Rorate Caeli

A New Printed Edition of Traditional Roman Compline (Latin/English)

Those who have sung traditional Compline may remember a blue booklet with tiny print, prepared by the Fraternity of St. Peter ages ago, and published by Saint Austin Press in England. The booklets have been out of print for so long that extant copies fetch exorbitant prices. Angelus Press has an edition of its own. Now we have another option as well. After a year of painstaking development, it is here at last.

Our friends at the blog Canticum Salomonis have just published Traditional Roman Compline, containing the entire office from the Antiphonale Romanum of 1912, fully notated musically, and accompanied throughout by an English translation. Not only are the antiphons, hymns, and responsories notated, but also the versicles and collects, all of which make things as limpid as possible for the beginner and as complete as possible for the expert (all the seasonal and proper festal melodies of the hymn Te lucis, as well as the special Offices said during the Holy Triduum and the Octave of Easter, are present; no other book will be needed for any day of the year).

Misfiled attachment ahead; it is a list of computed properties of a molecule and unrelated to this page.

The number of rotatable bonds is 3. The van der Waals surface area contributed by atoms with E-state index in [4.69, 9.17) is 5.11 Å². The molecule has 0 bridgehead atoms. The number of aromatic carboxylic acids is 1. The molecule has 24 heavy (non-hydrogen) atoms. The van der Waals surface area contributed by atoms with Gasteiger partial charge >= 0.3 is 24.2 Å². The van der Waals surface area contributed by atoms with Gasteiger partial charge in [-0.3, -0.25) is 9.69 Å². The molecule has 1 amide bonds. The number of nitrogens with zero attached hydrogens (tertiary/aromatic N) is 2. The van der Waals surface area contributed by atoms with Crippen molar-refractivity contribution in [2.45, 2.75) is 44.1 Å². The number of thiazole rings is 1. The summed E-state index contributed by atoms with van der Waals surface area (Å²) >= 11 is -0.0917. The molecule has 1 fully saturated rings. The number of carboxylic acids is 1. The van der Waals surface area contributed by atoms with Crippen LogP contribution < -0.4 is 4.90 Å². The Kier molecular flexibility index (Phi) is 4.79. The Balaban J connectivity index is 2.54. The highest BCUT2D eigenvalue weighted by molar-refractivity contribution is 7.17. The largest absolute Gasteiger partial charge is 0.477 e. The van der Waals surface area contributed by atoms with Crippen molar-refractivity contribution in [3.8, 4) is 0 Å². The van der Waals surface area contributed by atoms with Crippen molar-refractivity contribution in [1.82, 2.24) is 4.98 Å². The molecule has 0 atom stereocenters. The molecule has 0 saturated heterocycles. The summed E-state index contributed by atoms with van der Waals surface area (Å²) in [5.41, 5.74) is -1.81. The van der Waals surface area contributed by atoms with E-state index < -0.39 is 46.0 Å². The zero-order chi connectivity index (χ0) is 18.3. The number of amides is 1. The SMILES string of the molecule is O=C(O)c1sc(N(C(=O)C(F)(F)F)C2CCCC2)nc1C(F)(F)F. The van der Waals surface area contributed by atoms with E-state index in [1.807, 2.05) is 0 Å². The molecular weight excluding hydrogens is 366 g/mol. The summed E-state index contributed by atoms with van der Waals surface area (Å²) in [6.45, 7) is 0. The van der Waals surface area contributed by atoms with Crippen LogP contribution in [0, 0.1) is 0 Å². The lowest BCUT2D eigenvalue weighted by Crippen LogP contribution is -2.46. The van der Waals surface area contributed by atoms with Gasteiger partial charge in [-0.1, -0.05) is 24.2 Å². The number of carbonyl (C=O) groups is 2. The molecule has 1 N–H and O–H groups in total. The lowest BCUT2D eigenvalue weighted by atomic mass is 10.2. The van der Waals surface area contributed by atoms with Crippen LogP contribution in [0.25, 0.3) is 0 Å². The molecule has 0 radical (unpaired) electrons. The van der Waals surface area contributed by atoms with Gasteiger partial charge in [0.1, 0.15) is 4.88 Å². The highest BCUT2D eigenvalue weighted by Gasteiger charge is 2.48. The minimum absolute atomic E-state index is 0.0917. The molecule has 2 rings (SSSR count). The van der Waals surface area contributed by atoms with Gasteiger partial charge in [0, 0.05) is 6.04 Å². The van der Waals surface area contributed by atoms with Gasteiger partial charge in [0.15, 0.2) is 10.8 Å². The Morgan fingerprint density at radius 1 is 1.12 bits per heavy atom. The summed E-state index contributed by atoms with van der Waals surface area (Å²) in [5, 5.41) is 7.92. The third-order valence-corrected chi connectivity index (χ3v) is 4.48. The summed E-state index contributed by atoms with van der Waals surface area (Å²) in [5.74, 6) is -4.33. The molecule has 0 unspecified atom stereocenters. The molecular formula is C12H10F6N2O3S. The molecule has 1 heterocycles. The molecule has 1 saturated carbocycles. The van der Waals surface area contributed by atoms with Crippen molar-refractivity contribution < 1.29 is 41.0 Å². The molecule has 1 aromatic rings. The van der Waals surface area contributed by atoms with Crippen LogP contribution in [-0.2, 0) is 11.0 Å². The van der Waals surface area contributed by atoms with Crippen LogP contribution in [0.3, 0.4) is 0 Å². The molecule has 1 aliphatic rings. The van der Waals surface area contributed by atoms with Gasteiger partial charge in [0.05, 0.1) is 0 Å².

The traditional Roman office of Compline, as codified by the 1568 breviary, had only a minimal amount of variation in the course of the liturgical year, apart from the special offices said during the Holy Triduum and the Easter Octave. Even in these proper offices, the psalms—4, 30 (verses 2–6), 90, 133—and the concluding canticle Nunc dimittis remained unchanged. Here we can see the perfect alignment of the Roman and Monastic uses. With its unvarying daily psalms, traditional Compline is therefore an excellent starting point for persons and communities who wish to begin to sing the hours of the Divine Office.

This beautiful edition, freshly typeset by Gerhard Eger, who also compiled the Benedictiones mensae published by Pax inter Spinas, includes ceremonial notes for the recitation of Compline in choir. Those unable to say Compline in church, however, can easily adapt these rubrics for their own circumstances. The booklet opens with a meditation, borrowed from a 15th-century English Brigittine prayer-book, on the spiritual significance of Compline.

I heartily recommend this booklet to all who wish to unite their voices with those of generations past in a liturgical conclusion to the day’s toils.

Traditional Roman Compline (based on Antiphonale Romanum of 1912, itself in direct continuity with the 1568 Breviarium Romanum), typeset by Gerhard Eger. Paperback, $12. Available from Amazon and affiliates.





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